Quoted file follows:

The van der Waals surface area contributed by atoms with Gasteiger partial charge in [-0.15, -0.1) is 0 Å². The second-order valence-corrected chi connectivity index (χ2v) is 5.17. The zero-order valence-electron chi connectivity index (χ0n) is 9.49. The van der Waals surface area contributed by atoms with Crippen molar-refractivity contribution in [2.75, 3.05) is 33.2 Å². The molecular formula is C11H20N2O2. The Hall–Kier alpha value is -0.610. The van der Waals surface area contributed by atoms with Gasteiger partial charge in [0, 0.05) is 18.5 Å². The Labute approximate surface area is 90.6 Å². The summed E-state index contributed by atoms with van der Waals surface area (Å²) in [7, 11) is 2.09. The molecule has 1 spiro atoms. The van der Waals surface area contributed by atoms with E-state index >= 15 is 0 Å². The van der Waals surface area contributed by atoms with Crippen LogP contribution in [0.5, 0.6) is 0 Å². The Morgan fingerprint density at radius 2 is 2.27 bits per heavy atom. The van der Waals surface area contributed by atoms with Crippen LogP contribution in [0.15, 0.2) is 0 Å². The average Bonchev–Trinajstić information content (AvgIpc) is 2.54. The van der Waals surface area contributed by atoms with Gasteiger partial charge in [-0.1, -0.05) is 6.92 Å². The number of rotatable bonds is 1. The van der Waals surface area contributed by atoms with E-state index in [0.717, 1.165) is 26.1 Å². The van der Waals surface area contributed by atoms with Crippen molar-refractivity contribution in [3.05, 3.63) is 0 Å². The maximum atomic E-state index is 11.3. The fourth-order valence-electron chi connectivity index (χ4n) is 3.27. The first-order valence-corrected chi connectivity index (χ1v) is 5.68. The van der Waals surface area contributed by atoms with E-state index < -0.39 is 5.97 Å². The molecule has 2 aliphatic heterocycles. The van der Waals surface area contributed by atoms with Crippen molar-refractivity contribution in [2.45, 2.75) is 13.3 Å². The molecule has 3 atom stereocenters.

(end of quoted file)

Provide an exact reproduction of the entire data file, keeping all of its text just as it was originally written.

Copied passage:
The van der Waals surface area contributed by atoms with Gasteiger partial charge in [-0.15, -0.1) is 0 Å². The second-order valence-corrected chi connectivity index (χ2v) is 5.17. The zero-order valence-electron chi connectivity index (χ0n) is 9.49. The van der Waals surface area contributed by atoms with Crippen molar-refractivity contribution in [2.75, 3.05) is 33.2 Å². The molecular formula is C11H20N2O2. The Hall–Kier alpha value is -0.610. The van der Waals surface area contributed by atoms with Gasteiger partial charge in [0, 0.05) is 18.5 Å². The Labute approximate surface area is 90.6 Å². The summed E-state index contributed by atoms with van der Waals surface area (Å²) in [7, 11) is 2.09. The molecule has 1 spiro atoms. The van der Waals surface area contributed by atoms with E-state index >= 15 is 0 Å². The van der Waals surface area contributed by atoms with Crippen LogP contribution in [0.5, 0.6) is 0 Å². The Morgan fingerprint density at radius 2 is 2.27 bits per heavy atom. The van der Waals surface area contributed by atoms with Crippen LogP contribution in [0.15, 0.2) is 0 Å². The average Bonchev–Trinajstić information content (AvgIpc) is 2.54. The van der Waals surface area contributed by atoms with Gasteiger partial charge in [-0.1, -0.05) is 6.92 Å². The number of rotatable bonds is 1. The van der Waals surface area contributed by atoms with E-state index in [0.717, 1.165) is 26.1 Å². The van der Waals surface area contributed by atoms with Crippen molar-refractivity contribution in [3.05, 3.63) is 0 Å². The maximum atomic E-state index is 11.3. The fourth-order valence-electron chi connectivity index (χ4n) is 3.27. The first-order valence-corrected chi connectivity index (χ1v) is 5.68. The van der Waals surface area contributed by atoms with E-state index < -0.39 is 5.97 Å². The molecule has 2 aliphatic heterocycles. The van der Waals surface area contributed by atoms with Crippen molar-refractivity contribution in [2.45, 2.75) is 13.3 Å². The molecule has 3 atom stereocenters.